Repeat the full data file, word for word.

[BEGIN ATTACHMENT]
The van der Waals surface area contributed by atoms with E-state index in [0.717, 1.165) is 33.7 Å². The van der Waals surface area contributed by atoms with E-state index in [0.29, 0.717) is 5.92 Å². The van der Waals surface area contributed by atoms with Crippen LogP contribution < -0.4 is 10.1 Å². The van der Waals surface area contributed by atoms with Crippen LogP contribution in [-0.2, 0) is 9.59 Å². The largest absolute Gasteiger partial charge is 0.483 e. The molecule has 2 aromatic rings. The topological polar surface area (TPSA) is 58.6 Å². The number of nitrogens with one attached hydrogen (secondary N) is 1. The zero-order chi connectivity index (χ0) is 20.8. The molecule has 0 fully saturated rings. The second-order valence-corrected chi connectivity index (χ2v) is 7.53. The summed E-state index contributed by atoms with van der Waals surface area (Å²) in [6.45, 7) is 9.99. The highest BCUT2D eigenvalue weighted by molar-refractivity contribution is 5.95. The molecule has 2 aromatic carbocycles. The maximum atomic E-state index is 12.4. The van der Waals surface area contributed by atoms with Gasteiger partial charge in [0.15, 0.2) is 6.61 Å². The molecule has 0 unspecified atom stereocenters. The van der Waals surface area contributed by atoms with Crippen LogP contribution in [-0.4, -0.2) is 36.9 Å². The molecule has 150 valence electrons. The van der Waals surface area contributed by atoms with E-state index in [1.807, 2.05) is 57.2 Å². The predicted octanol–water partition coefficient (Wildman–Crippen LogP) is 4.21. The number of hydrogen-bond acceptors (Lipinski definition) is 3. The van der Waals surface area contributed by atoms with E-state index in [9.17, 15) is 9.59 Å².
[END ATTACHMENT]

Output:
The van der Waals surface area contributed by atoms with E-state index in [0.717, 1.165) is 33.7 Å². The van der Waals surface area contributed by atoms with E-state index in [0.29, 0.717) is 5.92 Å². The van der Waals surface area contributed by atoms with Crippen LogP contribution < -0.4 is 10.1 Å². The van der Waals surface area contributed by atoms with Crippen LogP contribution in [-0.2, 0) is 9.59 Å². The largest absolute Gasteiger partial charge is 0.483 e. The molecule has 2 aromatic rings. The topological polar surface area (TPSA) is 58.6 Å². The number of nitrogens with one attached hydrogen (secondary N) is 1. The zero-order chi connectivity index (χ0) is 20.8. The molecule has 0 fully saturated rings. The second-order valence-corrected chi connectivity index (χ2v) is 7.53. The summed E-state index contributed by atoms with van der Waals surface area (Å²) in [6.45, 7) is 9.99. The highest BCUT2D eigenvalue weighted by molar-refractivity contribution is 5.95. The molecule has 2 aromatic carbocycles. The maximum atomic E-state index is 12.4. The van der Waals surface area contributed by atoms with Gasteiger partial charge in [0.15, 0.2) is 6.61 Å². The molecule has 0 unspecified atom stereocenters. The van der Waals surface area contributed by atoms with Crippen LogP contribution in [-0.4, -0.2) is 36.9 Å². The molecule has 150 valence electrons. The van der Waals surface area contributed by atoms with E-state index in [1.807, 2.05) is 57.2 Å². The predicted octanol–water partition coefficient (Wildman–Crippen LogP) is 4.21. The number of hydrogen-bond acceptors (Lipinski definition) is 3. The van der Waals surface area contributed by atoms with E-state index in [9.17, 15) is 9.59 Å².